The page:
Judgment No. 32 of 2020

Marta CARTABIA, President, Francesco VIGANO', Author of the Judgment

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In this case, the Court heard a series of referral orders from a number of courts questioning the constitutionality of a provision set forth in a recently enacted anti-corruption law (No. 3 of 2019). The provision lays down more restrictive conditions under which a supervisory court can replace the term of imprisonment that a person convicted of a corruption offence has been sentenced to with a non-custodial measure. According to established case law, any changes to the rules on the enforcement of sentences making them harsher can apply retroactively, since such rules have been considered so far not to be covered by Article 25(2) of the Constitution, which enshrines the principle that no person may be punished by a more severe penalty than that provided for at the time the offence was committed (nulla poena sine lege praevia). As a consequence, the 2019 amendments have been widely held as applicable also to persons convicted of offences committed before the enactment of the new law. The referral orders essentially asked whether the retrospective application of the new detrimental rules was compatible with Article 25(2) of the Constitution, considered in light of the recent case law of the European Court of Human Rights (ECtHR) on Article 7 ECHR. Departing from its own previous case law, the Court ruled that the enforcement of sentences is, in principle, governed by the law in force at the time of the execution of the sentence and not by the law in force at the time of the commission of the offence, unless the legislative amendments enacted after the commission of the offence are so significant as to transform the scope of the penalty and its actual impact on the convict’s personal liberty. In this latter case, the application of the subsequent law would amount to an enforcement of a penalty that is essentially different from that provided for at the time of the commission of the offence, and would thereby infringe the nulla poena principle. As a consequence, the Court declared that the challenged provision, as interpreted by established case law as applicable also to persons convicted of offences that have been committed before its entry into force, is unconstitutional.

Judgment No. 18 of 2020

Marta CARTABIA, President, Marta CARTABIA, Author of the Judgment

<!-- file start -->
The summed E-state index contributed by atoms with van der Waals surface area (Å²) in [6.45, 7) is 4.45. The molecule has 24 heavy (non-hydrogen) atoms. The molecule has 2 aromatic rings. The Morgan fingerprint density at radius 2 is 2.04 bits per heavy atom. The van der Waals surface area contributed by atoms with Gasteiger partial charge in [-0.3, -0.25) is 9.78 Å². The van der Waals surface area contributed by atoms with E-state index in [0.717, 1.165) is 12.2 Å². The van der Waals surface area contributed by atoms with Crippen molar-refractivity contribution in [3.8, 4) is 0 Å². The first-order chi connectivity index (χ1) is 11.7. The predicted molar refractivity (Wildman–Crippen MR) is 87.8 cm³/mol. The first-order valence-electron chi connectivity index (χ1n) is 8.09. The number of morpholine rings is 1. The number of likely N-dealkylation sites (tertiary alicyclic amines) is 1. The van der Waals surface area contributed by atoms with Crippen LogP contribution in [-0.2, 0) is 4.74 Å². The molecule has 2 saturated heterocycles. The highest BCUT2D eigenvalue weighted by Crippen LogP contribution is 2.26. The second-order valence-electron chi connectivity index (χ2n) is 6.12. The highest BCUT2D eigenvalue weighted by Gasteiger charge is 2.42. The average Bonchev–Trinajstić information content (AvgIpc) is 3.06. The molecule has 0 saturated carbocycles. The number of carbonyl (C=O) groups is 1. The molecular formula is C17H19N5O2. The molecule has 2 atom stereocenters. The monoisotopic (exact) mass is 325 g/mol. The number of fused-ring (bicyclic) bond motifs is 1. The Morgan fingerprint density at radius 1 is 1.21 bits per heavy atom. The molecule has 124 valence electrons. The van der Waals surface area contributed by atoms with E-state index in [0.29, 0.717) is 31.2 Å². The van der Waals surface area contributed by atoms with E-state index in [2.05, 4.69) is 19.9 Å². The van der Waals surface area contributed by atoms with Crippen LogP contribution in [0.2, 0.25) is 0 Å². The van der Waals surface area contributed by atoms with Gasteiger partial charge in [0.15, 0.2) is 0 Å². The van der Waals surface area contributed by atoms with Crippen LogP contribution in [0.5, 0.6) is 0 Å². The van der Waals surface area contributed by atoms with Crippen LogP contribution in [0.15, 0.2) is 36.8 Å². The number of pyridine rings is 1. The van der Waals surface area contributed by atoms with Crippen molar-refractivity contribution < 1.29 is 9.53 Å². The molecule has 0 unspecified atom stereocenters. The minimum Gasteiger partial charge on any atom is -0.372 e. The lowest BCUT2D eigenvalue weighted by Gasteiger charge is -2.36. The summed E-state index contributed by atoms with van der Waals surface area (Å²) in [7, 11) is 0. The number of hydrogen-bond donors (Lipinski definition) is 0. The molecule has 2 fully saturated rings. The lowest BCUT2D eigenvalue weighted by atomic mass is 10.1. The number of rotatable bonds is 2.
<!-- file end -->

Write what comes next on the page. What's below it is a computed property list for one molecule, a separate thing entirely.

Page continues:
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The Court declares unconstitutional a number of provisions on special house arrest, insofar as they only apply to female inmates having children under the age of ten, and do not apply to incarcerated mothers with severely disabled children of any age. In fact, the Court considers that the limit of ten years of age violates the constitutional principles of equality, reasonableness and protection of the fundamental rights of the human person (Articles 2 and 3 of the Constitution), along with those laid down in Article 31(2) of the Constitution (also invoked by the referring court), which provides for the protection of maternity, that is the bond between mother and child, which cannot be considered to end after the initial stages of the child’s life. These principles require providing for alternative measures to detention having the principal purpose of protecting the child, an innocent third party requiring daily relationship with and care from the inmate; principles that must also apply to situations involving a severely disabled child, who is always in a particularly vulnerable physical and psychological state irrespective of his or her age. In fact, experience shows that the life circumstances and health of persons with a severe disability tend to deteriorate further as they advance in age. As a result, making the prison benefit concerned conditional upon a parameter related only to age is unconstitutional where a severely disabled person is involved. It must also be noted that according to the Constitutional Court’s case law, human relationships, including in particular family ones, are decisive factors in the full development and effective protection of the most vulnerable people. In fact, this Court has consistently held, in a rich line of settled case law, that “ensuring full protection for weaker individuals” also requires “continuity within the constitutive relationships of the human personality” (Judgment no. 203 of 2013). Moreover, it has also reiterated that the right of a disabled person to “receive assistance within the context of his or her life community” constitutes “the fulcrum of the protections established by the legislator, with the aim of removing the impediments liable to prevent the full development of the human person” (Judgment no. 232 of 2018). It need hardly be added, the Court notes, that the declaration of unconstitutionality does not impinge upon the further prerequisites for granting the measure according to which female inmates will be eligible for house arrest in their own home, in another private residence, or within a facility offering care, assistance or hospitality only “if there is no tangible risk of the commission of further offences”.